Yellow Lady's-Slipper





Growing in bogs and low woods from Maine to Minnesota and Washington,

southward to Georgia and Missouri, there is a sweet-scented, little

yellow-and-brown flower called the yellow lady's-slipper, the plant of

which is said to have the same effect when handled as poison-ivy. This

flower is an orchid. The stalk, from one to two feet high, bears a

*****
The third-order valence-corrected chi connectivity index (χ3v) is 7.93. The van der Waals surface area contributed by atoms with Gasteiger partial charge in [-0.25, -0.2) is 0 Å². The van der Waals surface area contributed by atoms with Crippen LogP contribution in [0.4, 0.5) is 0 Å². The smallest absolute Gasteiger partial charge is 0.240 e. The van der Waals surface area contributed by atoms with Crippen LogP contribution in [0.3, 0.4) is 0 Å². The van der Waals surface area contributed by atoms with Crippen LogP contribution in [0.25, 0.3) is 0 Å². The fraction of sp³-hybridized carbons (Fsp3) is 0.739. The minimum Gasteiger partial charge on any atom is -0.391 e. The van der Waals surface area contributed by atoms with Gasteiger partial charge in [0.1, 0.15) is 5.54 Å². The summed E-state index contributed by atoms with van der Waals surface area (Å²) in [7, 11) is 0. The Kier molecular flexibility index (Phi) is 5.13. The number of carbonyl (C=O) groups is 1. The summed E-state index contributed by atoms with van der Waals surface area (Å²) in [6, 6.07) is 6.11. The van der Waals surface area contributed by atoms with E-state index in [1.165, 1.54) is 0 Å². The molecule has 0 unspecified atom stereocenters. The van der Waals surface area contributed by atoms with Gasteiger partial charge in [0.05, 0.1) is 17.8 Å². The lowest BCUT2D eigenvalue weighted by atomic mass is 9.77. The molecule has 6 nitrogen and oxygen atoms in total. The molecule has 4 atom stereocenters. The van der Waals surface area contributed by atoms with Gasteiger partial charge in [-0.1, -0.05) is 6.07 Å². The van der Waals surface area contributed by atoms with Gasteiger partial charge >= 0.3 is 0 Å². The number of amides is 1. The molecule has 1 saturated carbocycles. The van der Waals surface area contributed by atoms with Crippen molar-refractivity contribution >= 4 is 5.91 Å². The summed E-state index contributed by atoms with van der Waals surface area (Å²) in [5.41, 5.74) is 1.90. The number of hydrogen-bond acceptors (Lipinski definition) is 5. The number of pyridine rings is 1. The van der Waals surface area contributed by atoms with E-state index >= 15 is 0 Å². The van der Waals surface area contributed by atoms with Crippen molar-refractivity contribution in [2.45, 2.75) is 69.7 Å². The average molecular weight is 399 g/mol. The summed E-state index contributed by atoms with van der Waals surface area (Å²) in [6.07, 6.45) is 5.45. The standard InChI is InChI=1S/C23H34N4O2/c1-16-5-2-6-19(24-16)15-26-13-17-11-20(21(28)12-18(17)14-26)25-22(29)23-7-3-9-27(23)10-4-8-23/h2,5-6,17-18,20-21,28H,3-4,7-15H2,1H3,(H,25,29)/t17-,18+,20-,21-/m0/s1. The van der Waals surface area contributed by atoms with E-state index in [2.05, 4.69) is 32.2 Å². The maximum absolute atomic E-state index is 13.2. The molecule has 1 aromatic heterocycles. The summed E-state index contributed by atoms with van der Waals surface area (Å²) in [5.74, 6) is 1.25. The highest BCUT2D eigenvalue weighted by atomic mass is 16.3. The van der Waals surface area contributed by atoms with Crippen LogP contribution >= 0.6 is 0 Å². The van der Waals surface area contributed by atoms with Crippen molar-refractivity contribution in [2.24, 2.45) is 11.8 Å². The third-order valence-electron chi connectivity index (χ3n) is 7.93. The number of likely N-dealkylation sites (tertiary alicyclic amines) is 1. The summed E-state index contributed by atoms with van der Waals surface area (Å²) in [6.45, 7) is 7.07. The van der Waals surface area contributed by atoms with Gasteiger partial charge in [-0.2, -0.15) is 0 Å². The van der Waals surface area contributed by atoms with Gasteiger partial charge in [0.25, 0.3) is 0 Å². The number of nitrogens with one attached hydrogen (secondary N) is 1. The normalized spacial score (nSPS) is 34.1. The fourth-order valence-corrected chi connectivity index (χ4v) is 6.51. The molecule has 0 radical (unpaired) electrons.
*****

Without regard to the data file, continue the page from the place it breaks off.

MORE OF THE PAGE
single blossom at the top, and the leaves, shaped and veined like those

of the lily-of-the-valley, grow alternately down the stem. The plant

does not branch. Like the ivy, the yellow lady's-slipper does not poison

every one.



I know of no other wild plants that are poisonous to the touch; the

following will poison only if taken inwardly.





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